Basically, although many aspects of mathematics are firmed on intuition, which formalizm consolidates (and is thus often tacit), in this case formalizm is important to obtain some interesting intuition. --PST 04:14, 27 December 2009 (UTC)
The question is analogous to asking the existence of a "largest number"; unless you add extra assumptions to your definition of "number", you cannot obtain a meaningful answer. In this case, you will need to add additional assumptions to your definition of "set". --PST 04:17, 27 December 2009 (UTC)

Thanks for the explanation, everyone!-Looking for Wisdom and Insight! (talk) 04:29, 27 December 2009 (UTC)

Maybe more interesting answers can be found if we also consider description complexity. "Rational numbers" fails because a much bigger set (algebraics) can be obtained with an equivalently short description. "Algebraic numbers and ${\displaystyle 1/\pi }$" fails because the added complexity of specifying ${\displaystyle 1/\pi }$ is not justified by the increase of one element. In other words, that extra element does not "belong" in this set. So, is there a countable set which is significantly larger then algebraics and yet similarly simple? Is there some quantification of these notions, under which an optimal set can be found? -- Meni Rosenfeld (talk) 06:00, 27 December 2009 (UTC)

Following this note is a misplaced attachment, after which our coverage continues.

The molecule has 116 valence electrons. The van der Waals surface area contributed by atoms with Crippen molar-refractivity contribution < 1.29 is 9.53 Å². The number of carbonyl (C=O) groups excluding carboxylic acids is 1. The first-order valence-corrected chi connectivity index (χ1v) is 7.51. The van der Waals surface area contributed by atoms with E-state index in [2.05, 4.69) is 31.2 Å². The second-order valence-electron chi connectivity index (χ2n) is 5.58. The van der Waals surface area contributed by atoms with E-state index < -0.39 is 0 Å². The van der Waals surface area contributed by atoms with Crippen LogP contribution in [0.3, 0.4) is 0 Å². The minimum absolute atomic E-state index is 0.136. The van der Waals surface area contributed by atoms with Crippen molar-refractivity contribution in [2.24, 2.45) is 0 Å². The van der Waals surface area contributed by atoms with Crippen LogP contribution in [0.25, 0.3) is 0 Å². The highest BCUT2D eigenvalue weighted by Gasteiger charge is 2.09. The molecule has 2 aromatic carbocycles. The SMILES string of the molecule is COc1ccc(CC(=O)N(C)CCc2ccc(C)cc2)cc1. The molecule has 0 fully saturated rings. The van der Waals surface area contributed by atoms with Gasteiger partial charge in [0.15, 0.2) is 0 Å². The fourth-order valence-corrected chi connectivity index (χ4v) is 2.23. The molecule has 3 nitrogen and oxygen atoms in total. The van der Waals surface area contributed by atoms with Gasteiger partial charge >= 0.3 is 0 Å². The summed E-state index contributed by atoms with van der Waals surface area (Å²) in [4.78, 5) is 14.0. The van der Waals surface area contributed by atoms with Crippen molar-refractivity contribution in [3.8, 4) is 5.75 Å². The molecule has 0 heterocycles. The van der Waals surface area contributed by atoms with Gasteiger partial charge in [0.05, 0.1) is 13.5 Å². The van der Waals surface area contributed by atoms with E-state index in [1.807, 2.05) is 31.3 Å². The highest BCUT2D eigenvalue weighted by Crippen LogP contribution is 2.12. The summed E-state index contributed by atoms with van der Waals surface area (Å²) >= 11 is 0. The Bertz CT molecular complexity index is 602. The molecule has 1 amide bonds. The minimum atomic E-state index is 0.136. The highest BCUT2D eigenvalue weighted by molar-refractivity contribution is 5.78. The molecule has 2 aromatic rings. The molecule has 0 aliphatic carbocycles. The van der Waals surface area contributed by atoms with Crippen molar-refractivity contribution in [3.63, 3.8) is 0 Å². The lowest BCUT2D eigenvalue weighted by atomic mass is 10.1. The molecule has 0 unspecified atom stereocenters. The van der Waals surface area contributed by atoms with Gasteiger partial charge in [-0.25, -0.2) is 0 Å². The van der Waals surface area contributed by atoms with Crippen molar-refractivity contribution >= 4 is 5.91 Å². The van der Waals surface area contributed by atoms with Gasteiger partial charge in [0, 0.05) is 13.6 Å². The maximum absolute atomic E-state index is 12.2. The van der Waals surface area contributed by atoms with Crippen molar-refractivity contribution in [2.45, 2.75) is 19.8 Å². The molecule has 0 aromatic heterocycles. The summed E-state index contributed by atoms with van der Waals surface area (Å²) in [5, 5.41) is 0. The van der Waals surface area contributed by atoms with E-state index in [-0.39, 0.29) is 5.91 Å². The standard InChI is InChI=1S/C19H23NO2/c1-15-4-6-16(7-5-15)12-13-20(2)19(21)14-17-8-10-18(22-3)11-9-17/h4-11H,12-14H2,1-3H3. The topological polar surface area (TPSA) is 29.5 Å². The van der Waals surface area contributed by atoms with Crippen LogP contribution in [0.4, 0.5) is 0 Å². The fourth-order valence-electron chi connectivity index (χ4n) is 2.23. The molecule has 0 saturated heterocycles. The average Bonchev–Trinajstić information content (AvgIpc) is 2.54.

Perfect, like if all elements in a set share a common property. That is definitely a better wording of my question.-Looking for Wisdom and Insight! (talk) 07:02, 27 December 2009 (UTC)